Community, nation commemorate Shoah The Australian …

Posted By on March 3, 2022

A nationwide commemoration on International Holocaust Remembrance Day (IHRD) last Thursday featured recollections from a survivor, candle lighting ceremonies in all states and territories, a reflection from Prime Minister Scott Morrison, and findings from a new Australian Holocaust survey.

The online event was hosted by the Australian Holocaust Museum Alliance on January 27, anniversary of the liberation of Auschwitz in 1945.

In a video message, Antonio Guterres, secretary-general of the UN, which initiated IHRD in 2005, condemned the denial or downplaying of the Shoah, reflecting, The Holocaust defined the United Nations. Our very name was coined to describe the alliance fighting the Nazi regime and its allies.

Introduced by granddaughter Naomi Raiz, Sydneys Yvonne Engelman recounted how her fathers entreaties to promise him she would survive had helped her through the nightmare of Auschwitz-Birkenau. Id lost my entire family in one moment, she recalled, describing the Nazi selection she witnessed, separating her from her loved ones.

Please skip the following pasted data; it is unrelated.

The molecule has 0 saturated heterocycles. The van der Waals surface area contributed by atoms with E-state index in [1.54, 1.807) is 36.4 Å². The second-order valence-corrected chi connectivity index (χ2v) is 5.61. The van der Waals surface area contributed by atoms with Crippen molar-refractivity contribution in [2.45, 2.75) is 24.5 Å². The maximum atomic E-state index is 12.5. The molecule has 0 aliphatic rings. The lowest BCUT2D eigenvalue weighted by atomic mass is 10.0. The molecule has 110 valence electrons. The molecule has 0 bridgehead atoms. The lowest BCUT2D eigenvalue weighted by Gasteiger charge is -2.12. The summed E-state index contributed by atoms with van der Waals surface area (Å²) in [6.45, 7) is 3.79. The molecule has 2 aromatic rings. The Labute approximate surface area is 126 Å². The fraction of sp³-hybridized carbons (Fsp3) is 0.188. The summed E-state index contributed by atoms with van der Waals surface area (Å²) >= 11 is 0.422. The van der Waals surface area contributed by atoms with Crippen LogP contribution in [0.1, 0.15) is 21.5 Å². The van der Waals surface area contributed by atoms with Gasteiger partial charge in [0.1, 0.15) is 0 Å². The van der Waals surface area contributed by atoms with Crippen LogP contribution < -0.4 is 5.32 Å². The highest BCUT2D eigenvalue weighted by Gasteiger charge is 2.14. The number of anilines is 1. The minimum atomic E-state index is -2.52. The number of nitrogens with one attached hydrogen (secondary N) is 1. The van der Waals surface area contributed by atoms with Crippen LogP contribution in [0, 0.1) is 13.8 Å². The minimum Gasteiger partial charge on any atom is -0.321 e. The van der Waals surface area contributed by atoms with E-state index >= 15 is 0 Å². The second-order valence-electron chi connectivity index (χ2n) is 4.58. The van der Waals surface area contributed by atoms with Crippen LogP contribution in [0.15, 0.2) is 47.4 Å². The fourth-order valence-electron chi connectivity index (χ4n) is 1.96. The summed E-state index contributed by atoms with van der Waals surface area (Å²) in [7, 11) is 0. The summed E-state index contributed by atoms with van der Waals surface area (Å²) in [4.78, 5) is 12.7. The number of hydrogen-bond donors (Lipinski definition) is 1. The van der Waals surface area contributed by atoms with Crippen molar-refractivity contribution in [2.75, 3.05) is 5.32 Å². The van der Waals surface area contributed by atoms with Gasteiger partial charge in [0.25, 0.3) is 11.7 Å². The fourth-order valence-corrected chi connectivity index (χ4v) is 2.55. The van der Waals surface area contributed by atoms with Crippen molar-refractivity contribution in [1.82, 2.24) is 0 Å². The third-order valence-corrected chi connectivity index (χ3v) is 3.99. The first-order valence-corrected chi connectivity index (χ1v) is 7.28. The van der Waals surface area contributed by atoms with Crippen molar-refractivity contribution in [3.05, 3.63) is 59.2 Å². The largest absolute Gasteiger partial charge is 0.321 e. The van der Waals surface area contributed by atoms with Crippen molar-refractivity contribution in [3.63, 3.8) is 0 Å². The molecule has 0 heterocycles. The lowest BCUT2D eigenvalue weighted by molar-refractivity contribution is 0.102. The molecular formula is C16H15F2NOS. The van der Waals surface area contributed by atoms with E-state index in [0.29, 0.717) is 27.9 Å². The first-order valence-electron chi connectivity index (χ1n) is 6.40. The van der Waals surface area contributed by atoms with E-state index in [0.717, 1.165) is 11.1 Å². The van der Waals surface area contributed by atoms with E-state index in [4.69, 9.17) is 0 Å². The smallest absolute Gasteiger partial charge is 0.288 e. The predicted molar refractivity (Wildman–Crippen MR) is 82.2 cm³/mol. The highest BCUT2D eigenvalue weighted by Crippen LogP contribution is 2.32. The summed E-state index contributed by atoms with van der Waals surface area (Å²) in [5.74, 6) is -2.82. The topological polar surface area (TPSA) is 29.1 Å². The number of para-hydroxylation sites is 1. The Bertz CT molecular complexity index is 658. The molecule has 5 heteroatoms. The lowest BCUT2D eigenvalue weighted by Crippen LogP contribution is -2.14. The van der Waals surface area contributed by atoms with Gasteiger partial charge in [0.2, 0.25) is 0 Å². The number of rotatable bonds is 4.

Nina Bassat, a child survivor and former Executive Council of Australian Jewry president, spoke about the milestone Gandel Holocaust Awareness and Knowledge in Australia Survey, released on the day of the commemoration, and featured in The AJN last week.

A member of the studys advisory panel, Bassat introduced a presentation of key recommendations, including making Shoah studies part of Australian school curricula.

A panel chaired by Edward Santow, former Australian Human Rights Commissioner, heard insights from Deng Adut, a former South Sudanese refugee and 2017 Australian of the Year, and Daniella Gavshon, program director, Truth and Accountability, at the Public Interest Advocacy Centre.

Santow reflected, The Holocaust is unique in scope, in scale and in effect and yet we cant confine this history to a glass case, noting, The rise of the modern human rights movement was at least in large part a response to the Holocaust.

A moving composition, Deine Mami (Your Mummy), was performed by the Sydney Childrens Choir. Composed by Sam Weiss, grandson of survivors, and the choirs 2020-21 composer-in-residence, it was based on a poem written by his great-grandmother in Germany in 1936 in a book belonging to his grandmother, donated to the Sydney Jewish Museum.

Said Weiss, It beautifully expresses a mothers love for her young daughter as she dreams of a better life.

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